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A Twin Falls man says he’s lucky an 81-year-old tree narrowly missed his house in Rock Creek Canyon when the giant Russian olive toppled last weekend.

Jay Tschannen came home from work Saturday to find the tree lying between the creek and the house he has owned for 17 years.

Tschannen bought the old house and the 14-acre property from the Huft family, who formerly lived in the canyon just off Orchard Drive East. He contacted the Times-News 12 years ago when he realized the enormity of two of the Russian olive trees along the creek.

A tale of Russian olive trees

A waterfall is seen Wednesday through an old tire swing hanging from an 81-year-old Russian olive tree on Jay Tschannen's property in Rock Creek Canyon near Twin Falls.

An invasive species, Russian olives are now considered a pest in Idaho. But during the Dust Bowl years, the trees were welcomed into the Magic Valley as a way to control soil erosion. School children in Twin Falls were given 6-inch Russian olive seedlings to take home and plant.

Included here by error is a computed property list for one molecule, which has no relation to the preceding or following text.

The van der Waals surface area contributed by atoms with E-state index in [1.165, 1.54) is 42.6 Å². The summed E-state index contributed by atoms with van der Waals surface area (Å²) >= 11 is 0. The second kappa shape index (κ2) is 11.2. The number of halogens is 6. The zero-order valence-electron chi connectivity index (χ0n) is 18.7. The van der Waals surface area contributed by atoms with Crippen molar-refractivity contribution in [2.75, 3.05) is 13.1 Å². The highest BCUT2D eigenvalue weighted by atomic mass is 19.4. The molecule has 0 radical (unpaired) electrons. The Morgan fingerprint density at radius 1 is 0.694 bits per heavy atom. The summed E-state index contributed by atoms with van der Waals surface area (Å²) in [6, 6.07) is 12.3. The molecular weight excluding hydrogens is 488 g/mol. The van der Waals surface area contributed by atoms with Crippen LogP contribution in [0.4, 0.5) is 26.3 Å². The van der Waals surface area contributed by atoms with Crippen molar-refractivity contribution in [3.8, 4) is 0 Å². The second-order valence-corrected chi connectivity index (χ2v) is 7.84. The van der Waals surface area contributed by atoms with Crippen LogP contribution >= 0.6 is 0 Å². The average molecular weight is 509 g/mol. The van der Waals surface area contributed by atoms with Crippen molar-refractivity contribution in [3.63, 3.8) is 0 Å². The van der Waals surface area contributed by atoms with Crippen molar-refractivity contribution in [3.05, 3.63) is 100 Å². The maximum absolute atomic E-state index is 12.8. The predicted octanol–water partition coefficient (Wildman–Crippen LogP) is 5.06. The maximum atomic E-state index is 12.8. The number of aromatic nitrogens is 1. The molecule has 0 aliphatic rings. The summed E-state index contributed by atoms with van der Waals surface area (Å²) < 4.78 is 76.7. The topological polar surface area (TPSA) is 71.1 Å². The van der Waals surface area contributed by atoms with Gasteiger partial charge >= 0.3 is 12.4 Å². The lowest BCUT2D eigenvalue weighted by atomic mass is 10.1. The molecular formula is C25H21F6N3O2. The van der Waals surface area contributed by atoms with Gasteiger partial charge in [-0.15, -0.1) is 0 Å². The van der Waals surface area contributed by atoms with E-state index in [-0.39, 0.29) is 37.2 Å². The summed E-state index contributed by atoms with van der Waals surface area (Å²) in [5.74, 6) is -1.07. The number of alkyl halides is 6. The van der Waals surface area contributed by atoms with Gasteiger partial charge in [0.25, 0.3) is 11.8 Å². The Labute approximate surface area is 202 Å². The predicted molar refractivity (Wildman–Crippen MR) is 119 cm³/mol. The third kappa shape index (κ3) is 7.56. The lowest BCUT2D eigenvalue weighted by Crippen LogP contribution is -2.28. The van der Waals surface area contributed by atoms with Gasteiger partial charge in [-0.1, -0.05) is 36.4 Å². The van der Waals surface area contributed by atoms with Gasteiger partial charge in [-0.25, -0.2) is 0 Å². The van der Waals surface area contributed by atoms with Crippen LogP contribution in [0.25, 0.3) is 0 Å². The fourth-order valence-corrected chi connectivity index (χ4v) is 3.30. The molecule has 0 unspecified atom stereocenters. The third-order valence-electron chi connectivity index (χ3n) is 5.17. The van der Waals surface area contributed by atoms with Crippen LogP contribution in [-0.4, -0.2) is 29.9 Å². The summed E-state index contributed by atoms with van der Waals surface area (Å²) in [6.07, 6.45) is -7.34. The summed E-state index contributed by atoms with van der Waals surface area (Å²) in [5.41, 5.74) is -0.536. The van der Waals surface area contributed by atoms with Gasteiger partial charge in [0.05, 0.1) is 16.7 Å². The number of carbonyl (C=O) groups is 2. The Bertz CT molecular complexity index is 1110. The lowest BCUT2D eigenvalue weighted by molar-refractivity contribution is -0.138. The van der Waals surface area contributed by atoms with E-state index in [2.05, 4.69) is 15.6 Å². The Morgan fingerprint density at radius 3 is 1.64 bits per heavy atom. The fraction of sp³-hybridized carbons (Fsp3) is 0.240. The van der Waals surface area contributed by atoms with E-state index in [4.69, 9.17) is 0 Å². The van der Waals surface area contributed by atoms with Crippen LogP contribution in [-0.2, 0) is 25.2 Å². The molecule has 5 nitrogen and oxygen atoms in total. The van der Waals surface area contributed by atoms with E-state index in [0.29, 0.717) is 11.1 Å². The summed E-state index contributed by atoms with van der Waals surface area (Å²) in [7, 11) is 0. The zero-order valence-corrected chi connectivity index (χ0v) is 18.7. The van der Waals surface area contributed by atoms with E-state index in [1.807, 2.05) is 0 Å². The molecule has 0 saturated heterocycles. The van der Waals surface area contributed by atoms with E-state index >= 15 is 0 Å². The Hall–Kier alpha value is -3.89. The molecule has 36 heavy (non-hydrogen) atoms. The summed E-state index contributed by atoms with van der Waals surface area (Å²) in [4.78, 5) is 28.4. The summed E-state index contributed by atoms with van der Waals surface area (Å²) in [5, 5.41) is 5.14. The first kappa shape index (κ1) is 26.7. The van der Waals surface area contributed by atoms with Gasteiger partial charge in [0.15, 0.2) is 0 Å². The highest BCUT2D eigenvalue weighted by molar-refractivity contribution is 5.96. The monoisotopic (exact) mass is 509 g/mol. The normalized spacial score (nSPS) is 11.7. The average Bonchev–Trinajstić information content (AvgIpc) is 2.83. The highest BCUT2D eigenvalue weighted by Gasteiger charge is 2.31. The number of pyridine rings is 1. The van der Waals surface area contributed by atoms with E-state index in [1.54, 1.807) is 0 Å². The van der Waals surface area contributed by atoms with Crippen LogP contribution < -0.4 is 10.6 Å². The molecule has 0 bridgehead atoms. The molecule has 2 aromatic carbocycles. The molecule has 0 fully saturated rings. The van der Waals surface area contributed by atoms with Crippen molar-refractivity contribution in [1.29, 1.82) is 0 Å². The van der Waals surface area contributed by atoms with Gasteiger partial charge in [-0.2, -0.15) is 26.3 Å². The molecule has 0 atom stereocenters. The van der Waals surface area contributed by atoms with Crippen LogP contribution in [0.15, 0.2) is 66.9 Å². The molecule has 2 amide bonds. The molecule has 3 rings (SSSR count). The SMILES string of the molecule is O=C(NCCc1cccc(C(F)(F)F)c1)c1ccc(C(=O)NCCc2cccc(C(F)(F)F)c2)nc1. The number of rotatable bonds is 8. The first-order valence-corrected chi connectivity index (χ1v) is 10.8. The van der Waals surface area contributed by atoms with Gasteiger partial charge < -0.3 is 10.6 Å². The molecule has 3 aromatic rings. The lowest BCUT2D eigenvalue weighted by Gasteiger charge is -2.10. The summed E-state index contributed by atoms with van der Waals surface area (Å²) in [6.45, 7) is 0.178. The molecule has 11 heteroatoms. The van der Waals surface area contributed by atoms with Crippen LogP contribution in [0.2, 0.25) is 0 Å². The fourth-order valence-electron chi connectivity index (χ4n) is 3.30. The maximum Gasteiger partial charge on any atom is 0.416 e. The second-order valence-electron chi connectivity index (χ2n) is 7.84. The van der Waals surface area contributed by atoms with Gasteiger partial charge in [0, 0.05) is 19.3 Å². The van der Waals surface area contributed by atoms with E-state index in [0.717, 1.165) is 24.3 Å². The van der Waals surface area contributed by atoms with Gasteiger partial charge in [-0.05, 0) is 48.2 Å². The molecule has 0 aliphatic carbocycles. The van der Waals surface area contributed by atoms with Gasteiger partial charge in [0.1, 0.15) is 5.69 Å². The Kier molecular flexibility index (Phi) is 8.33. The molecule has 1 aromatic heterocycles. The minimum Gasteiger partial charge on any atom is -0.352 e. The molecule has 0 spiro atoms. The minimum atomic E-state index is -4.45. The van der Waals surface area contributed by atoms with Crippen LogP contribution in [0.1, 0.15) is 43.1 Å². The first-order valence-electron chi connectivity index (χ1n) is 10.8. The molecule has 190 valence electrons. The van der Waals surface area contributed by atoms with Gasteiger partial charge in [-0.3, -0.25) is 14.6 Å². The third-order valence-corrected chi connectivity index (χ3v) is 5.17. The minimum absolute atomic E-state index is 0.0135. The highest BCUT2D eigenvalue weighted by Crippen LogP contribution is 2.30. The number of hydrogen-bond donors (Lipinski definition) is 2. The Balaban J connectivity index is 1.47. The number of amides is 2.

As a second-grader in 1938, Tom Huft and his brother planted the two seedlings they received next to their house in the canyon.

“Every kid in school got one to go plant someplace,” Huft told the Times-News in 2007.

Today only one of the Huft brothers’ Russian olive trees remains among the hundreds of offspring that have filled the creek over the decades.

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Mychel Matthews reports on rural issues for the Times-News. The Hidden History feature runs every Thursday in the Times-News and on Magicvalley.com. If you have a question about something that may have historical significance, email Matthews at mmatthews@magicvalley.com.

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